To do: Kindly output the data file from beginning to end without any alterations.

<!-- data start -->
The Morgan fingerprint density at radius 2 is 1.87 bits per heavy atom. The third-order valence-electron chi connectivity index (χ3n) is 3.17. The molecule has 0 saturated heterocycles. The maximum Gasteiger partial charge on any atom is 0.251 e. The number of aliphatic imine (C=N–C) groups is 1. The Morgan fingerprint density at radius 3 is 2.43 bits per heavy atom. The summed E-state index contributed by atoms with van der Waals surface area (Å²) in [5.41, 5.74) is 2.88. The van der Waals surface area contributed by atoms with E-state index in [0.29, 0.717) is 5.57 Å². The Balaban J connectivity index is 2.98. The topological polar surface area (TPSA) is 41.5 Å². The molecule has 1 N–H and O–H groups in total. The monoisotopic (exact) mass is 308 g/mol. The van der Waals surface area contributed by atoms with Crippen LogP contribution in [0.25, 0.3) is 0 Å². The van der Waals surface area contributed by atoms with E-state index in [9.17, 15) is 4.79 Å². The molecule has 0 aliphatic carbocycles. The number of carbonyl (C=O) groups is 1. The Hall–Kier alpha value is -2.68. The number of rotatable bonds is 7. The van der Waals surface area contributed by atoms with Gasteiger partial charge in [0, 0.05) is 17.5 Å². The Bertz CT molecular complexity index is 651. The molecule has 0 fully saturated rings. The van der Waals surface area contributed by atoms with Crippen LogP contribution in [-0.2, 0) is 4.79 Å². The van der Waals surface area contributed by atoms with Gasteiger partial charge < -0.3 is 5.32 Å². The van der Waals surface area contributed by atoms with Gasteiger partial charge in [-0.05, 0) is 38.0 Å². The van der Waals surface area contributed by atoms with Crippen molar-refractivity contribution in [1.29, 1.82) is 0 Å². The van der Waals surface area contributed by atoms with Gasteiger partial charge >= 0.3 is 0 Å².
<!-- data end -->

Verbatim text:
The Morgan fingerprint density at radius 2 is 1.87 bits per heavy atom. The third-order valence-electron chi connectivity index (χ3n) is 3.17. The molecule has 0 saturated heterocycles. The maximum Gasteiger partial charge on any atom is 0.251 e. The number of aliphatic imine (C=N–C) groups is 1. The Morgan fingerprint density at radius 3 is 2.43 bits per heavy atom. The summed E-state index contributed by atoms with van der Waals surface area (Å²) in [5.41, 5.74) is 2.88. The van der Waals surface area contributed by atoms with E-state index in [0.29, 0.717) is 5.57 Å². The Balaban J connectivity index is 2.98. The topological polar surface area (TPSA) is 41.5 Å². The molecule has 1 N–H and O–H groups in total. The monoisotopic (exact) mass is 308 g/mol. The van der Waals surface area contributed by atoms with Crippen LogP contribution in [0.25, 0.3) is 0 Å². The van der Waals surface area contributed by atoms with E-state index in [9.17, 15) is 4.79 Å². The molecule has 0 aliphatic carbocycles. The number of carbonyl (C=O) groups is 1. The Hall–Kier alpha value is -2.68. The number of rotatable bonds is 7. The van der Waals surface area contributed by atoms with Gasteiger partial charge in [0, 0.05) is 17.5 Å². The Bertz CT molecular complexity index is 651. The molecule has 0 fully saturated rings. The van der Waals surface area contributed by atoms with Crippen LogP contribution in [-0.2, 0) is 4.79 Å². The van der Waals surface area contributed by atoms with Gasteiger partial charge < -0.3 is 5.32 Å². The van der Waals surface area contributed by atoms with Gasteiger partial charge in [-0.05, 0) is 38.0 Å². The van der Waals surface area contributed by atoms with Crippen molar-refractivity contribution in [1.29, 1.82) is 0 Å². The van der Waals surface area contributed by atoms with Gasteiger partial charge >= 0.3 is 0 Å².